Two seemingly unrelated things are occurring this week:
Today, Saturday, is expected to be the hottest day of Melbourne’s summer so far this season, with a forecast high of 42 degrees.
And… the 60th E-class tram just came into service.
We welcomed the new year in with the introduction of Melbourne’s newest E-Class tram, entering service on New Year’s Day. pic.twitter.com/2jorAX8tLE
— Yarra Trams (@yarratrams) January 2, 2018
In fact these two points are related, because only Melbourne’s newer (post-1987) trams are air-conditioned. Another new tram in service means an old one out, and the proportion of air-conditioned trams goes up.
And of course new trams means more low-floors: they now constitute over a third of the fleet — though for those with mobility issues, this isn’t very useful unless accompanied by tram stops providing level boarding.
Using the VicSig tram fleet page, and making some adjustments for the newest E-class trams in service, I’ve tried to graph where things go from here.
Given W-class trams are no longer used in service except on the tourist-oriented City Circle, I’ve excluded them for the purposes of this discussion. (Apparently there are 38 of them.)
Precise information is a little hard to come by. There are no official fleet figures made public. VicSig figures seem to include some trams that are fit for use, but kept in storage.
So these figures may not be quite right, but I think they’re pretty close. (I’ll make modifications if I find corrections.)
|Class||First introduced||Low floor||Air-conditioned||Load standard||2018 fleet size|
So, excluding the W-class trams, and noting again that this is my estimate:
- A total of 467 trams
- 34% are low-floor
- 62% air-conditioned
- Based on the load standard, which is not really the capacity, the total fleet can carry about 49,000 people (noting that there are always some trams out of service for maintenance etc)
Given the deadline of 2032 for accessibility compliance (DDA/DSAPT), how do things need to progress from 2019 (when the current order of E-class trams comes to an end, and 80 will be in service) to make the entire fleet low-floor?
The answer is about 22 new trams every year until 2032 — which is almost double the current rate of delivery of about one per month.
- That they’ll continue the broad pattern of each new tram replacing an old one — which is not quite right — the Rolling Stock Strategy from 2015 says: As new larger trams will replace smaller old trams the total number of vehicles will drop in the short term, although passenger capacity will continue to increase.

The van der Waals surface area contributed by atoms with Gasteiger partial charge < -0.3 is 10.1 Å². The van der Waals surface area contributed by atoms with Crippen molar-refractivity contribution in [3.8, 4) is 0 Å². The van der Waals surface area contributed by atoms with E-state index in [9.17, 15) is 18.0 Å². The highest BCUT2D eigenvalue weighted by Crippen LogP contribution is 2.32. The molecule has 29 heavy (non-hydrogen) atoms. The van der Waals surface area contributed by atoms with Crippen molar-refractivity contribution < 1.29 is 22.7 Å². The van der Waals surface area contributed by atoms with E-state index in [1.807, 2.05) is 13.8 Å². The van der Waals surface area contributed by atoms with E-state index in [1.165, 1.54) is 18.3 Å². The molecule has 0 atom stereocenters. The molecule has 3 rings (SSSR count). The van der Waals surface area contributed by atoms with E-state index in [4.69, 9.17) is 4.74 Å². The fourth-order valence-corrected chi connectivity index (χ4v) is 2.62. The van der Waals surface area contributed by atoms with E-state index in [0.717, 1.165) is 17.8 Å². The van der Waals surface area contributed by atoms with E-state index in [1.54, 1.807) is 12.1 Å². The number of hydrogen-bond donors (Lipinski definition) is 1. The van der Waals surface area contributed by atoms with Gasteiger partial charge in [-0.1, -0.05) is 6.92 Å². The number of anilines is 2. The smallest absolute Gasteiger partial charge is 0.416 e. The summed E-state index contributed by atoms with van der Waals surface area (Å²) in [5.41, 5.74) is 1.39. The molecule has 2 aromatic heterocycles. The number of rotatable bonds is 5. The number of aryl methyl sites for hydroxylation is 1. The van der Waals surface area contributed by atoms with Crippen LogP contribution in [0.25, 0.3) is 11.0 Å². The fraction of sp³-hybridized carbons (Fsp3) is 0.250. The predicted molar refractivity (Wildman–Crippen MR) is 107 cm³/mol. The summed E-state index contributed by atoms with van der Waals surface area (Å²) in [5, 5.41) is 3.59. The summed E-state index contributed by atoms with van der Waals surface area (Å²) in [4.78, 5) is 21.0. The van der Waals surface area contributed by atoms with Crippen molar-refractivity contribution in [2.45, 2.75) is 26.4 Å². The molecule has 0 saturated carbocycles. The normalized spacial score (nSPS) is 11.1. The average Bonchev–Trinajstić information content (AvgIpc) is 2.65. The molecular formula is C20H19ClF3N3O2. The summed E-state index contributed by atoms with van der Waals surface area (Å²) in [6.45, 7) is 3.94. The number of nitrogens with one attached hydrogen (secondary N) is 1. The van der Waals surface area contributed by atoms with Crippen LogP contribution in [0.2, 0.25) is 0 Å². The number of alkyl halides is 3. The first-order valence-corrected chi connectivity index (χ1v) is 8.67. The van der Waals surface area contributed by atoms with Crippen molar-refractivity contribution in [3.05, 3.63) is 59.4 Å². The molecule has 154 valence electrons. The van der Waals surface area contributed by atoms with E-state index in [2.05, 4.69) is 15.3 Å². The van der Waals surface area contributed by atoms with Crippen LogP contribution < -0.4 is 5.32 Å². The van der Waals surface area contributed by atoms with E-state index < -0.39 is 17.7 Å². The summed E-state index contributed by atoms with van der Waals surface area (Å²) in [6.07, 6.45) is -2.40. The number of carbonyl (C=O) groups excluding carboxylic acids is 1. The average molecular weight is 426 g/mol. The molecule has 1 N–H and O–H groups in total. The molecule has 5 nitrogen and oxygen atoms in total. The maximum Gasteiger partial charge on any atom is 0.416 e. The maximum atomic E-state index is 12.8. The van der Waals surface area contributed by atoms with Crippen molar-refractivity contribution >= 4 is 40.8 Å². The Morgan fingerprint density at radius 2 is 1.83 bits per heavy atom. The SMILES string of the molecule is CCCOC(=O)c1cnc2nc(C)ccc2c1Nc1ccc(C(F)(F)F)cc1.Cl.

- That the new trams will continue to be E-class trams — they might look for a new design sometime next decade, or at least incremental improvements.
- It also assumes all of the post-2000 low-floor trams remain in service — some of these will be getting pretty old as well by 2032.
- And it assumes they’d wait as long as they could before reaching compliance!
Assuming all that, on this theoretical trajectory:
- Z-class trams would disappear in 2023.
- The last of the non-air-conditioned trams (A-class) would disappear in 2026.
- The one-for-one replacement of older, initially smaller trams with larger ones, has a side effect: total capacity will increase from about 49,000 people now, to about 77,000 people in 2032.
- Larger trams replacing smaller ones is also why it’s a huge project in terms of depot space, and additional power substations being built.
Will the fleet meet the 2032 deadline? It depends on the State Government continuing to order more new trams.
Their own rolling stock strategy from 2015 says: Two hundred and forty new trams will be needed over the next decade.
There are rumours of another order coming, but nothing firm yet — something to watch for in the State Budget in May.
Even more intimidating than the fleet is the infrastructure. DDA/DSAPT includes a number of requirements (for instance, signage and announcements), but accessible stops are a key requirment. There are around 400 accessible tram stops out of a total of about 1700 (eg 25%). And many of those done so far have been the easy ones, along segregated track.
The benefits of a more accessible tram system are obvious — both to those with mobility difficulties, and also parents with prams, and anybody with luggage.
Reaching the target of full accessibility by 2032 is going to be tricky. It needs to be a key focus for government in the years ahead.
* * *
- Yarra Trams: Accessibility Action Plan 2015-2018
- PTV Accessibility Action Plan
- Victorian Government: Rolling Stock Strategy 2015-2015
- The cascade plan (included in this blog post) talks about how new trams get allocated around the network
- The Z and A-class trams do have small air-conditioning units for the drivers, who after all, are in these trams for hours at a time.
- There was a plan at one stage to build B-class trams with a low-floor section. This document includes some details and history around DDA requirements for trams.